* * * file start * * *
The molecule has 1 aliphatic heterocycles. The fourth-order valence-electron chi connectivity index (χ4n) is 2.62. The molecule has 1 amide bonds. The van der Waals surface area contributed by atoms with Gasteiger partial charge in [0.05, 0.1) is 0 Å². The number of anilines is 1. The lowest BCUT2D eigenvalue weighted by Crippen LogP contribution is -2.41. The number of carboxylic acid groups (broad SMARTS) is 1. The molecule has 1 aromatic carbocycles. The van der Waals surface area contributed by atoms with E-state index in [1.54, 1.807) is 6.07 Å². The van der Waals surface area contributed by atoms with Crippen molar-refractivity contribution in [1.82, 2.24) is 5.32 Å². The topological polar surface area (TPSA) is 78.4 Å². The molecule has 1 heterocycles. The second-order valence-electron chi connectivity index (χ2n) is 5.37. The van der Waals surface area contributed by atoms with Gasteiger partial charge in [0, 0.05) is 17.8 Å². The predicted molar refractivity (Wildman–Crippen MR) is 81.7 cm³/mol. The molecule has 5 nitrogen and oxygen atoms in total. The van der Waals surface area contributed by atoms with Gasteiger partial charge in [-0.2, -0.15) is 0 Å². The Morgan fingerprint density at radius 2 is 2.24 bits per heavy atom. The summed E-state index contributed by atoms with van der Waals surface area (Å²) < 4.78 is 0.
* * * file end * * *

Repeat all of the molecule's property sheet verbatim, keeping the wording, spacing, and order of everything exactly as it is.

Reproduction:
The molecule has 1 aliphatic heterocycles. The fourth-order valence-electron chi connectivity index (χ4n) is 2.62. The molecule has 1 amide bonds. The van der Waals surface area contributed by atoms with Gasteiger partial charge in [0.05, 0.1) is 0 Å². The number of anilines is 1. The lowest BCUT2D eigenvalue weighted by Crippen LogP contribution is -2.41. The number of carboxylic acid groups (broad SMARTS) is 1. The molecule has 1 aromatic carbocycles. The van der Waals surface area contributed by atoms with E-state index in [1.54, 1.807) is 6.07 Å². The van der Waals surface area contributed by atoms with Crippen molar-refractivity contribution in [1.82, 2.24) is 5.32 Å². The topological polar surface area (TPSA) is 78.4 Å². The molecule has 1 heterocycles. The second-order valence-electron chi connectivity index (χ2n) is 5.37. The van der Waals surface area contributed by atoms with Gasteiger partial charge in [0, 0.05) is 17.8 Å². The predicted molar refractivity (Wildman–Crippen MR) is 81.7 cm³/mol. The molecule has 5 nitrogen and oxygen atoms in total. The van der Waals surface area contributed by atoms with Gasteiger partial charge in [-0.2, -0.15) is 0 Å². The Morgan fingerprint density at radius 2 is 2.24 bits per heavy atom. The summed E-state index contributed by atoms with van der Waals surface area (Å²) < 4.78 is 0.